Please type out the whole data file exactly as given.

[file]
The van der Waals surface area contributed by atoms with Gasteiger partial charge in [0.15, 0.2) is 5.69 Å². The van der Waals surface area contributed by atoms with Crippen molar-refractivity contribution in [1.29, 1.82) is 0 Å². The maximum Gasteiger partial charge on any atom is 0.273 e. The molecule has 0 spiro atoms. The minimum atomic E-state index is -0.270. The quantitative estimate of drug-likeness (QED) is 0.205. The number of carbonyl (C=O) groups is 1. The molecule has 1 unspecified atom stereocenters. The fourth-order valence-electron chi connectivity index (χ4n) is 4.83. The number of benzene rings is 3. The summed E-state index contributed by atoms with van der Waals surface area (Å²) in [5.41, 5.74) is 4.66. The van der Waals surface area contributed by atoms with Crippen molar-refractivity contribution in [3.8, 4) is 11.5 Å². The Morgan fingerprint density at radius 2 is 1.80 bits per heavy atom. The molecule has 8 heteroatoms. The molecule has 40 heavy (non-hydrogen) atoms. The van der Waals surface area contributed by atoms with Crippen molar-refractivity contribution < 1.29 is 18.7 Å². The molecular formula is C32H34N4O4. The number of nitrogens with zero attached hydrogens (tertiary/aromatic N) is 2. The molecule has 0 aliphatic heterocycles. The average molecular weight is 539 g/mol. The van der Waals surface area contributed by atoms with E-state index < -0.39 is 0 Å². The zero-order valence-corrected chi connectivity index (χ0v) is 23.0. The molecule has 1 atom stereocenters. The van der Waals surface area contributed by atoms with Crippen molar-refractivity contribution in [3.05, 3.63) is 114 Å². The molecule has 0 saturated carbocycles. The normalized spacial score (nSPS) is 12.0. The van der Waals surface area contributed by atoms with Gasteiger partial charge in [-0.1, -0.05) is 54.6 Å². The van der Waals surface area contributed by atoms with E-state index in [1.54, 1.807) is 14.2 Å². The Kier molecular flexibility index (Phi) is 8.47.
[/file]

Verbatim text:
The van der Waals surface area contributed by atoms with Gasteiger partial charge in [0.15, 0.2) is 5.69 Å². The van der Waals surface area contributed by atoms with Crippen molar-refractivity contribution in [1.29, 1.82) is 0 Å². The maximum Gasteiger partial charge on any atom is 0.273 e. The molecule has 0 spiro atoms. The minimum atomic E-state index is -0.270. The quantitative estimate of drug-likeness (QED) is 0.205. The number of carbonyl (C=O) groups is 1. The molecule has 1 unspecified atom stereocenters. The fourth-order valence-electron chi connectivity index (χ4n) is 4.83. The number of benzene rings is 3. The summed E-state index contributed by atoms with van der Waals surface area (Å²) in [5.41, 5.74) is 4.66. The van der Waals surface area contributed by atoms with Crippen molar-refractivity contribution in [3.8, 4) is 11.5 Å². The Morgan fingerprint density at radius 2 is 1.80 bits per heavy atom. The molecule has 8 heteroatoms. The molecule has 40 heavy (non-hydrogen) atoms. The van der Waals surface area contributed by atoms with Crippen molar-refractivity contribution < 1.29 is 18.7 Å². The molecular formula is C32H34N4O4. The number of nitrogens with zero attached hydrogens (tertiary/aromatic N) is 2. The molecule has 0 aliphatic heterocycles. The average molecular weight is 539 g/mol. The van der Waals surface area contributed by atoms with E-state index < -0.39 is 0 Å². The zero-order valence-corrected chi connectivity index (χ0v) is 23.0. The molecule has 1 atom stereocenters. The van der Waals surface area contributed by atoms with Crippen molar-refractivity contribution in [3.05, 3.63) is 114 Å². The molecule has 0 saturated carbocycles. The normalized spacial score (nSPS) is 12.0. The van der Waals surface area contributed by atoms with Gasteiger partial charge in [-0.1, -0.05) is 54.6 Å². The van der Waals surface area contributed by atoms with E-state index in [1.54, 1.807) is 14.2 Å². The Kier molecular flexibility index (Phi) is 8.47.